Recent studies said the Canadian government can boost Canada’s overall economic productivity and increase the chances of achieving a four-day workweek by removing interprovincial trade barriers.
The essays are part of a policy study series to be published over the coming months by the Fraser Institute, an independent Canadian think tank.
“Canada may be one country, but it is not one economy,” said Trevor Tombe, Associate Professor of Economics at the University of Calgary and a contributing author.
“Thousands of individually modest but collectively significant barriers to investment, trade, and migration create artificial walls between our 13 provincial and territorial economies. And this comes at great cost to our productivity and to our living standards.”
Tombe said that eliminating internal trade barriers on goods could boost Canada’s overall economic productivity by 3.8 percent, which is roughly an aggregated increase of nearly $90 billion per year. This is an increase of over $2,300 per person or over $6,000 per household.
Vincent Geloso, an assistant professor of economics at King’s University College, explained in a separate essay that trade barriers protect firms from competition, making them less dynamic and leading to reduced productivity growth.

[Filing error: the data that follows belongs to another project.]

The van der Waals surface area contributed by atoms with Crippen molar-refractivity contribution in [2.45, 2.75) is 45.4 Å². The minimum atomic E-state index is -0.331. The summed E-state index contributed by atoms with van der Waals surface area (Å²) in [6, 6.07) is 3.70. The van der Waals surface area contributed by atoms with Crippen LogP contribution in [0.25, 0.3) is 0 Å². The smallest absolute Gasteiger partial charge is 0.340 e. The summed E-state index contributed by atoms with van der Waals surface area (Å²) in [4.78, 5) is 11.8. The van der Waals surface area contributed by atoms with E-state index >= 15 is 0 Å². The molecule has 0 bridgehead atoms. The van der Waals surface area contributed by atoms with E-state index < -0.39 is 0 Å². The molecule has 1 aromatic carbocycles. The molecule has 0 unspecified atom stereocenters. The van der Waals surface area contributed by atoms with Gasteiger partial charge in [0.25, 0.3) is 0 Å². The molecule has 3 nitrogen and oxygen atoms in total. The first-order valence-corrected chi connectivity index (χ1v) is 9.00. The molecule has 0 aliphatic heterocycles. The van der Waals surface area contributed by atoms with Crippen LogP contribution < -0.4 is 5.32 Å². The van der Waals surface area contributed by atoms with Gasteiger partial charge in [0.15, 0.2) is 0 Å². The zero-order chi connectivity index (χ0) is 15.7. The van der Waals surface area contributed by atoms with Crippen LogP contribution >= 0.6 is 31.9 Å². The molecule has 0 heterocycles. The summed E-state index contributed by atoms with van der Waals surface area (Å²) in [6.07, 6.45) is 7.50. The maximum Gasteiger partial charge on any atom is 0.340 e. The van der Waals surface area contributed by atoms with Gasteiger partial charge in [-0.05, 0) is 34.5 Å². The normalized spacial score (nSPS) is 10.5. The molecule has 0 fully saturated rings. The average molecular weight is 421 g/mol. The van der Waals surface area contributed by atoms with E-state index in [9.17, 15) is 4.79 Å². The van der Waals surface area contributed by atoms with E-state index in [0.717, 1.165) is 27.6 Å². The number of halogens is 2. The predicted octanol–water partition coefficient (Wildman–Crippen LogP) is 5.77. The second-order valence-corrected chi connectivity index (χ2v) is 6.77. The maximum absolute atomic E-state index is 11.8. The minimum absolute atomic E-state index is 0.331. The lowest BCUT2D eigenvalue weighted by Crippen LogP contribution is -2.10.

“If governments in Canada want to help create more opportunities for entrepreneurs and more pressure on existing firms to remain competitive and responsive to their customers, they should foster more open and competitive markets,” said Geloso.
Tombe said that ways to liberalize trade include harmonizing regulatory rules between provinces or a single province moving on its own to “recognize out-of-province credentials and standards.”
Concrete progress includes the Canadian Free Trade Agreement (CFTA), which was negotiated between federal, provincial, and territorial governments and came into effect in July 2017. Tombe said the CFTA will lead to harmonizing construction codes by 2025, allowing builders and suppliers to work across the country. CFTA can bring economic gains of up to $1 billion by 2028.
“Though it is hard work, our goal should be nothing less than freedom to trade, to invest, to move, and to work. The resulting benefits for Canada’s economy are too great to ignore,” said Tombe.